If you haven't already heard about phishing, then get ready. Like a lot spam, phishing is a form of unsolicited commercial email. Whereas all spam is not a scam, all attempts at phishing are scams, and the potential losses to corporations and consumers alike is stunning.
Phishing, as the name implies, is when spam is used as means to "fish" for the credentials that are necessary to access and manipulate financial accounts. Invariably, the email will ask the recipient for an account number and the related password using an explanation that their records need updating or a security procedure is being changed that requires confirming an account. Unsuspecting email recipients that supply the information don't know it, but within hours or even minutes, unauthorised transactions will begin to appear on whatever account was compromised.
By now, most people know that giving this information away on the Internet is a no-no. With phishing, however, it's almost impossible to tell that the email is a fraud. Like spam, email from phishers usually contains spoofed From or Reply To addresses to make the email look as though it came from a legitimate company.
In addition to the spoofed credentials, the email is usually HTML-based. To an undiscerning eye, the email bears the authentic trademarks, logos, graphics, and URLs of the spoofed company. In many cases, the HTML page is coded to retrieve and use the actual graphics of the site being spoofed. Most of the phishing I've received pretends to come from PayPal and contains plainly visible URLs that make it look as though clicking on them will take me to PayPal's domain. Upon quick examination of the HTML tags behind the authentic looking link, the actual URL turns out to be an unrecognisable and cryptic looking IP address rather than an actual page within PayPal's domain.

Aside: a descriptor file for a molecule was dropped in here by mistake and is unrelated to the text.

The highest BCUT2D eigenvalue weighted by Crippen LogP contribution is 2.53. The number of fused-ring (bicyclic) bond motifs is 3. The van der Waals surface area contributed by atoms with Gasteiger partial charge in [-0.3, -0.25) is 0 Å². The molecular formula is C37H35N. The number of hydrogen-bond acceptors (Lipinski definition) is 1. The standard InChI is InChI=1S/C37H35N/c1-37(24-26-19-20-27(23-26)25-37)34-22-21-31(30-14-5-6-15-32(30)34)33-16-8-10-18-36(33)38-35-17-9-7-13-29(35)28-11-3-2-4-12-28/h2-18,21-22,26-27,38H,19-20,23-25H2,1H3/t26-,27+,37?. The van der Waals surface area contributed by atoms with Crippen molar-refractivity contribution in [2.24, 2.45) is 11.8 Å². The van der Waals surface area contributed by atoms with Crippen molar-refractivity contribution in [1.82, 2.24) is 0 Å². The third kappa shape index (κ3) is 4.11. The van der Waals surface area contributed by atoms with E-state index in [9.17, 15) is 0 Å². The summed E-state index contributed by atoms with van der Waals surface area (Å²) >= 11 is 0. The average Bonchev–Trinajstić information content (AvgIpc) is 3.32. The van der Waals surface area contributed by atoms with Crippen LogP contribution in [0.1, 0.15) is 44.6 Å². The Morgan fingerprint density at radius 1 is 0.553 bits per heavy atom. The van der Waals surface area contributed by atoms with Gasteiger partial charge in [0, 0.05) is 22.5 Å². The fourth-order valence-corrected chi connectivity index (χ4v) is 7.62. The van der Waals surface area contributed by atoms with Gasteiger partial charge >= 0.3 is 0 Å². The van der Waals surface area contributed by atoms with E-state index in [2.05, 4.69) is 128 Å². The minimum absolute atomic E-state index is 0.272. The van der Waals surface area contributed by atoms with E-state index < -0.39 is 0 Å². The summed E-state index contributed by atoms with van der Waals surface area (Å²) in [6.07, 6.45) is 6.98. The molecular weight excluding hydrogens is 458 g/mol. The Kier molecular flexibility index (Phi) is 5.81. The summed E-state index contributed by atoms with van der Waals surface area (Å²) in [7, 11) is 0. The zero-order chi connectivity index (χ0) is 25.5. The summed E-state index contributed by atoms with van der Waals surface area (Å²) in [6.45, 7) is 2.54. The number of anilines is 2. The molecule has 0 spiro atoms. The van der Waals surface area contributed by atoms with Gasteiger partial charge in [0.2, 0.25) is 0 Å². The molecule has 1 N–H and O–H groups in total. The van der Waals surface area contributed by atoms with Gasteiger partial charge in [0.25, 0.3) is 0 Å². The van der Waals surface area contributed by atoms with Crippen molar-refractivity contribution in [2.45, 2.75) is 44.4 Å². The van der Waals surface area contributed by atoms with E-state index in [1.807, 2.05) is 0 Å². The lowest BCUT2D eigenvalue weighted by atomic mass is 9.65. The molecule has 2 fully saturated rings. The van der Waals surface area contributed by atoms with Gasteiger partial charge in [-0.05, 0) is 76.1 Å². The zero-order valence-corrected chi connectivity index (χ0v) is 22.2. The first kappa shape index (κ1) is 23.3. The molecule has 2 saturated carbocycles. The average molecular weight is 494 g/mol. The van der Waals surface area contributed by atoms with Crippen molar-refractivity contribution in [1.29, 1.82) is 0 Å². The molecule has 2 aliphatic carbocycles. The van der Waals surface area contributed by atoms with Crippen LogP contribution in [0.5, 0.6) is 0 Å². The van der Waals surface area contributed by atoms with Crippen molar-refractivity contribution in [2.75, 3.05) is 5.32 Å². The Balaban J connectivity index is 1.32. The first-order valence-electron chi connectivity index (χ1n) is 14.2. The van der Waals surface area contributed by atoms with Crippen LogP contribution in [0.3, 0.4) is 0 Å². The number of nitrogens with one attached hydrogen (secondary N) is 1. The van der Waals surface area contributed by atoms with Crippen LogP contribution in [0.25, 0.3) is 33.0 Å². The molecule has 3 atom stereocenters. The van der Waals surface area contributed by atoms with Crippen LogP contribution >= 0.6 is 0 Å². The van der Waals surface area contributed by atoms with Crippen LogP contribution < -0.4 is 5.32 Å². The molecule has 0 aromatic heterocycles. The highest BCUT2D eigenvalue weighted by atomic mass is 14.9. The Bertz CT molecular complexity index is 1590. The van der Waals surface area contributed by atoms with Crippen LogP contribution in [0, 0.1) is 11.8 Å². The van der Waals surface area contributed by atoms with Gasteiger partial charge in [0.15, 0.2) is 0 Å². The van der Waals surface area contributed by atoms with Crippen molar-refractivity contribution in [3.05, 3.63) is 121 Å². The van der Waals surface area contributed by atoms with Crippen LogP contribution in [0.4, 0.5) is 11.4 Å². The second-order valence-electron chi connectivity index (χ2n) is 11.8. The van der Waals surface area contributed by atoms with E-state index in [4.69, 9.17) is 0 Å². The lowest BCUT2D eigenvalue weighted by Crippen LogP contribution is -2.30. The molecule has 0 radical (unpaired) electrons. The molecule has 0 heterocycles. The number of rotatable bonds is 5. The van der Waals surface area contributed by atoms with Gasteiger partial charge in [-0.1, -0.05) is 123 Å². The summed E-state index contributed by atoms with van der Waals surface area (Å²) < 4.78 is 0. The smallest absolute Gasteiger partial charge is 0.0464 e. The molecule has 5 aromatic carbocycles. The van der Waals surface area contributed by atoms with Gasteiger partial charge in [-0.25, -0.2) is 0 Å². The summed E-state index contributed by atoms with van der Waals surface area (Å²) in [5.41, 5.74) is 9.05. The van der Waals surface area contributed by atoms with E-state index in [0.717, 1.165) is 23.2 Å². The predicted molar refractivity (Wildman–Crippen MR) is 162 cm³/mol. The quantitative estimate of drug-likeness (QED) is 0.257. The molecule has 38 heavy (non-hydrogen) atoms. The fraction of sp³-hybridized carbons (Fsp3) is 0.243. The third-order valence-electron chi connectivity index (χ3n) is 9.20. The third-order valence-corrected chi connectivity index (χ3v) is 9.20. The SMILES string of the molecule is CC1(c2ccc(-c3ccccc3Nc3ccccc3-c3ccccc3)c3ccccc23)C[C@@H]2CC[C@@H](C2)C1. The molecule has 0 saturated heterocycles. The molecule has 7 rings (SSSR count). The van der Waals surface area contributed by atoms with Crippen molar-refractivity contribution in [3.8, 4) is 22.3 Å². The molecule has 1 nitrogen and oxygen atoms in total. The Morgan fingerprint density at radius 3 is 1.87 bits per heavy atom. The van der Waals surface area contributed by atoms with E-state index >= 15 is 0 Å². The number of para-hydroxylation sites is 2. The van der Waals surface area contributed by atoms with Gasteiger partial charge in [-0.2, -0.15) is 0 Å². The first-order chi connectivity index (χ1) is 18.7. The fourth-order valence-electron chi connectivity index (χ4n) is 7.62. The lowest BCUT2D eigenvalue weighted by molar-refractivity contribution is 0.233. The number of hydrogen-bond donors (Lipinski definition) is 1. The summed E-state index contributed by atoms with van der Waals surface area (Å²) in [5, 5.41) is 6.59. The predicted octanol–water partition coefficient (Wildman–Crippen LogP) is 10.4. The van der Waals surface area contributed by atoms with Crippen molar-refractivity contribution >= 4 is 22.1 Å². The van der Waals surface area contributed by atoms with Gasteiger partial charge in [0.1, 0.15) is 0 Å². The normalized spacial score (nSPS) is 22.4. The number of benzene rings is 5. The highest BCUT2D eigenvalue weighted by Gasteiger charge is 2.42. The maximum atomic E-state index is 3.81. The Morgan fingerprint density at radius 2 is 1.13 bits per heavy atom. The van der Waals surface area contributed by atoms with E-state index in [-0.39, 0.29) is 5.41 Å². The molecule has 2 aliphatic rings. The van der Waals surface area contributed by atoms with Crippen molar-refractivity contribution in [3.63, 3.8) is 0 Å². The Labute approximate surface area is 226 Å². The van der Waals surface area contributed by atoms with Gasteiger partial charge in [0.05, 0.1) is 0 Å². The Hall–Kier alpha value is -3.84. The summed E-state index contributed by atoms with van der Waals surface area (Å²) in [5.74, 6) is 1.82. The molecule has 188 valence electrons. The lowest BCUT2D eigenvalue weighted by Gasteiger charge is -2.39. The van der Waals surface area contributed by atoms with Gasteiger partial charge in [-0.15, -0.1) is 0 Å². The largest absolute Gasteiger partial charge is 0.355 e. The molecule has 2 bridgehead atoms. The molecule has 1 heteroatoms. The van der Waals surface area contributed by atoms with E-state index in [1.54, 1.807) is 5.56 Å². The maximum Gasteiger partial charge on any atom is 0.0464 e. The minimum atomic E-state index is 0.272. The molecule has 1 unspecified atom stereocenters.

PayPal, the payment subsidiary of EBay, is a common target of phishing. If you get one and you've never joined PayPal, then you obviously know it's a fraud. But if you are a PayPal member, as I am, the phisher has at that point broken through the unofficial security-by-obscurity layer that once protected you. It is not difficult to see how PayPal members could be victimised by this technique.
According to Antiphishing Working Group chairman David Jevans, PayPal isn't the only target of phishers. "In about 35 percent of all reported phishing attacks, Ebay's PayPal service is the biggest victim. But just about any financial institution, credit card issuer, retailer, or other business can be targeted. UK-based NatWest was phished badly in October 2003 and then even worse in December. The December attack was so bad that NatWest had to take down its site. Visa was another organisation that was targeted over the holidays."